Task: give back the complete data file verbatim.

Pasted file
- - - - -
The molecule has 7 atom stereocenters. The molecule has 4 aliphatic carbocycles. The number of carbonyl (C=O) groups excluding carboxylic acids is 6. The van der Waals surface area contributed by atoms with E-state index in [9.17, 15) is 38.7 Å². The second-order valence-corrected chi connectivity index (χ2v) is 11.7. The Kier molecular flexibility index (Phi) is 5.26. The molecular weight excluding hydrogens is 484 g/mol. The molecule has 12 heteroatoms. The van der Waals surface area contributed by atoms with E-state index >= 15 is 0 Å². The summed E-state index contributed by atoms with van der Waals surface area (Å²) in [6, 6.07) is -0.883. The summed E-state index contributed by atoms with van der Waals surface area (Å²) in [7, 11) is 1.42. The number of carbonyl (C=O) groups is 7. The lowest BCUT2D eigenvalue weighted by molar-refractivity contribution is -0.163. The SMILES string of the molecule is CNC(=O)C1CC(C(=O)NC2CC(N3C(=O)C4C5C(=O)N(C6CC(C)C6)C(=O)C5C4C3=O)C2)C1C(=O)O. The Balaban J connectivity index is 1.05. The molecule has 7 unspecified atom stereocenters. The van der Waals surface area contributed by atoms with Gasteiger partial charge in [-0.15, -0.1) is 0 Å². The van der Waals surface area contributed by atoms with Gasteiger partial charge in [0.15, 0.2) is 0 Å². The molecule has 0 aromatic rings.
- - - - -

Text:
The molecule has 7 atom stereocenters. The molecule has 4 aliphatic carbocycles. The number of carbonyl (C=O) groups excluding carboxylic acids is 6. The van der Waals surface area contributed by atoms with E-state index in [9.17, 15) is 38.7 Å². The second-order valence-corrected chi connectivity index (χ2v) is 11.7. The Kier molecular flexibility index (Phi) is 5.26. The molecular weight excluding hydrogens is 484 g/mol. The molecule has 12 heteroatoms. The van der Waals surface area contributed by atoms with E-state index >= 15 is 0 Å². The summed E-state index contributed by atoms with van der Waals surface area (Å²) in [6, 6.07) is -0.883. The summed E-state index contributed by atoms with van der Waals surface area (Å²) in [7, 11) is 1.42. The number of carbonyl (C=O) groups is 7. The lowest BCUT2D eigenvalue weighted by molar-refractivity contribution is -0.163. The SMILES string of the molecule is CNC(=O)C1CC(C(=O)NC2CC(N3C(=O)C4C5C(=O)N(C6CC(C)C6)C(=O)C5C4C3=O)C2)C1C(=O)O. The Balaban J connectivity index is 1.05. The molecule has 7 unspecified atom stereocenters. The van der Waals surface area contributed by atoms with Gasteiger partial charge in [-0.15, -0.1) is 0 Å². The van der Waals surface area contributed by atoms with Gasteiger partial charge in [0.15, 0.2) is 0 Å². The molecule has 0 aromatic rings.